Bo Mallette looked over at the bird perched on his gloved fist.
“She’s getting more wild now,” he said.
Mallette has had the hawk, Lumen, for more than six months, working with her to teach the bird the ancient sport of falconry.
Now, after months of effort, he has stopped teaching her as he prepares to let her go back to the wild.
Mallette is a part of a small society in Texas. Falconry, the hunting of animals using birds of prey, is an ancient sport thought to date back to about 1500 B.C.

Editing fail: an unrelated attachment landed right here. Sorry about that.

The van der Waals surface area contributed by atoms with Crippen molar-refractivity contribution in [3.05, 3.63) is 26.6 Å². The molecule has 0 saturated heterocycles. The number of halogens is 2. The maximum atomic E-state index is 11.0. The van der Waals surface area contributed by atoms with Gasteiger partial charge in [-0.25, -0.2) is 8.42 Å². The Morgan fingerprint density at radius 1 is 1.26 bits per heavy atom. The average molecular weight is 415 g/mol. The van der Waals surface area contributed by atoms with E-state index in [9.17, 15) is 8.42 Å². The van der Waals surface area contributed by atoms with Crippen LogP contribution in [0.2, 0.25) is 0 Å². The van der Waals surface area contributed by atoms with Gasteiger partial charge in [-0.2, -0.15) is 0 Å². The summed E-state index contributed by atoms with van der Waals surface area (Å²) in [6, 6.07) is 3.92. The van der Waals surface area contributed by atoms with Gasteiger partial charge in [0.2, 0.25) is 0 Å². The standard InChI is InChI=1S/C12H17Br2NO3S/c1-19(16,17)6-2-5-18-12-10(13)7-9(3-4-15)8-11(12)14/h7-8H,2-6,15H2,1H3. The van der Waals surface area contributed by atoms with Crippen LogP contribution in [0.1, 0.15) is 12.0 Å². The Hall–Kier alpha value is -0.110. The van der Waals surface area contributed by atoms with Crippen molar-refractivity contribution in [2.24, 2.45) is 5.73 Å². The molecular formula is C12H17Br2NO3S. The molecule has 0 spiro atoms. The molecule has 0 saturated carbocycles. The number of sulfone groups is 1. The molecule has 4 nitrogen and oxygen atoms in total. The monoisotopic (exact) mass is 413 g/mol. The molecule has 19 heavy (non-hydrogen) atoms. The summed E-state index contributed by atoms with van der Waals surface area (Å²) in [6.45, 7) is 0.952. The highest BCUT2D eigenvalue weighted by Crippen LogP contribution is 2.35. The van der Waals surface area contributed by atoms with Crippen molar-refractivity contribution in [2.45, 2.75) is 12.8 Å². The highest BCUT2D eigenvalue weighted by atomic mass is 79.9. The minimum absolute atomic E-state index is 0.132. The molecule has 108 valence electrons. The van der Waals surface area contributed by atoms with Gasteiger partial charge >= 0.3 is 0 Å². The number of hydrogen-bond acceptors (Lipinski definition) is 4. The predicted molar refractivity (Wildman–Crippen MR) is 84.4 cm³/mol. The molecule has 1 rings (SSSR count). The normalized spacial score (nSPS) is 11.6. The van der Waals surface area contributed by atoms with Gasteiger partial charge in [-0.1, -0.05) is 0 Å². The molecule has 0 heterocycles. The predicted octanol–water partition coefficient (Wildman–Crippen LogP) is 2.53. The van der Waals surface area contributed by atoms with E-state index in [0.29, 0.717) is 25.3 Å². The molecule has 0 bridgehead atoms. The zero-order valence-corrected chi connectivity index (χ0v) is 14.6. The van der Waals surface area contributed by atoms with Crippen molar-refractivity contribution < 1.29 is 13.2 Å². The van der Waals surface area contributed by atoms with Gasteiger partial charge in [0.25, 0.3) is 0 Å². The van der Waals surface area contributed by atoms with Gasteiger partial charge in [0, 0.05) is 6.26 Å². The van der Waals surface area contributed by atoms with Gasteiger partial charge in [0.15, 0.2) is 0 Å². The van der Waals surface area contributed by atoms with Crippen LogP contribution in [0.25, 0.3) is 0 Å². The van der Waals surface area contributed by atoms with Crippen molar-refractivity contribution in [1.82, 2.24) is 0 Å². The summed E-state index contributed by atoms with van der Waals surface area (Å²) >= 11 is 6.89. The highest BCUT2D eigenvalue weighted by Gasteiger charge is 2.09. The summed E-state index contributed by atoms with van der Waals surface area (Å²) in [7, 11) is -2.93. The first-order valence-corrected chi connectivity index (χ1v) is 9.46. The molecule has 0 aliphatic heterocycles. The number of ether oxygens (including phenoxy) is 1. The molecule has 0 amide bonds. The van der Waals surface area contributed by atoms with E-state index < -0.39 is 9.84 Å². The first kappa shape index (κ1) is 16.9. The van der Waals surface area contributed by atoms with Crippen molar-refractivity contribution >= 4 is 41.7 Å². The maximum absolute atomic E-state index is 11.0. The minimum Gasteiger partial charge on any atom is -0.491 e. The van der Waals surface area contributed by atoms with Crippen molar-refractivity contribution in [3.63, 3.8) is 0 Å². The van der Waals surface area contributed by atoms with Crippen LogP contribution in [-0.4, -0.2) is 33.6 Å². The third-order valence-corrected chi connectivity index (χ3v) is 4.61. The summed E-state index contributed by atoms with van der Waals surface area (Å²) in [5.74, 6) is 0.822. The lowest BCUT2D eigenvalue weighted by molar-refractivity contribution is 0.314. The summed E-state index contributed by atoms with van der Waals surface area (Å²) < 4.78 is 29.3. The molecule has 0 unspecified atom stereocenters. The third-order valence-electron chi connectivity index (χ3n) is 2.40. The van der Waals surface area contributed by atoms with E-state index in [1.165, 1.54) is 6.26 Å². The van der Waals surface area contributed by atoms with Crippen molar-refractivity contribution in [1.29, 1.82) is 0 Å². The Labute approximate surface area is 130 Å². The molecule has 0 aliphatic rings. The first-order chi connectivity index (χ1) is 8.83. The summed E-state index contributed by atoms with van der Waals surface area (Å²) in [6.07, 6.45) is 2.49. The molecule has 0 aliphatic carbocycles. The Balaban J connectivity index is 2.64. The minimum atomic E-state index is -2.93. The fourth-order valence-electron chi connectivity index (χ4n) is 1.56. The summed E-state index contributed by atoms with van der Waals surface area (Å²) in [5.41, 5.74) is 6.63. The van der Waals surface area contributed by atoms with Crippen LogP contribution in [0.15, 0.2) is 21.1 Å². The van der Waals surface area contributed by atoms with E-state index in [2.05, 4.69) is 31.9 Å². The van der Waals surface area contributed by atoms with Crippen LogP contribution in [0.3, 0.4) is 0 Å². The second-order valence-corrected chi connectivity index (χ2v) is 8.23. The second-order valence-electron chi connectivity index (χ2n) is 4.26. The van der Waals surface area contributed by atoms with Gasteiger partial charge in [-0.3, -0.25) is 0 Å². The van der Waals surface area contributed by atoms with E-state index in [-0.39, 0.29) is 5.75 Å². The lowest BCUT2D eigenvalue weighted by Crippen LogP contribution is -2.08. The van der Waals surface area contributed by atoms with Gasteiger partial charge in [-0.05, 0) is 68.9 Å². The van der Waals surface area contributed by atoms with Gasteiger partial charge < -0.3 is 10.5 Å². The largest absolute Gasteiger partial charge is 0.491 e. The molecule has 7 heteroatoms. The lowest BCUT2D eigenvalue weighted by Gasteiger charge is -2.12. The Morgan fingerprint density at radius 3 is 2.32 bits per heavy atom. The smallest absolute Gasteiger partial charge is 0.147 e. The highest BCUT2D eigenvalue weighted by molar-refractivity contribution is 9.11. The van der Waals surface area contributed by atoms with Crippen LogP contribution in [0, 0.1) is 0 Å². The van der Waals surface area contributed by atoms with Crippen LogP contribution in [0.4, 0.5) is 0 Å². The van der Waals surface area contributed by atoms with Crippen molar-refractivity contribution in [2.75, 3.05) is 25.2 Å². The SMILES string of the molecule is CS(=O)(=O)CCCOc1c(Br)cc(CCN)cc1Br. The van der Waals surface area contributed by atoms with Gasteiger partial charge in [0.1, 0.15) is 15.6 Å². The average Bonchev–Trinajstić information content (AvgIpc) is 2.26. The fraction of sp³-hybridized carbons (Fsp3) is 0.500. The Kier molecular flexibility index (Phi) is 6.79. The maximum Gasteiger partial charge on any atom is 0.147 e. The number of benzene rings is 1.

Mallette, an electrician who grew up in Victoria, was raised with a love of nature and the outdoors. He loves to hunt, fish and spend time outside, but hawks always held a special fascination for him. One night, he saw a program on television about falconry, and he decided to learn it.
In Texas, falconers may only catch wild birds and practice the sport if they have a license. The process is intensive – you have to find a licensed falconer to apprentice with, take an exam that requires months of preparation and study and get the facilities for keeping the bird approved by a game warden with Texas Parks and Wildlife.
Texas has only about 230 licensed falconers. State Parks and Wildlife Game Warden Rex Mayes said he has only ever permitted two falconers since starting his job in 1983.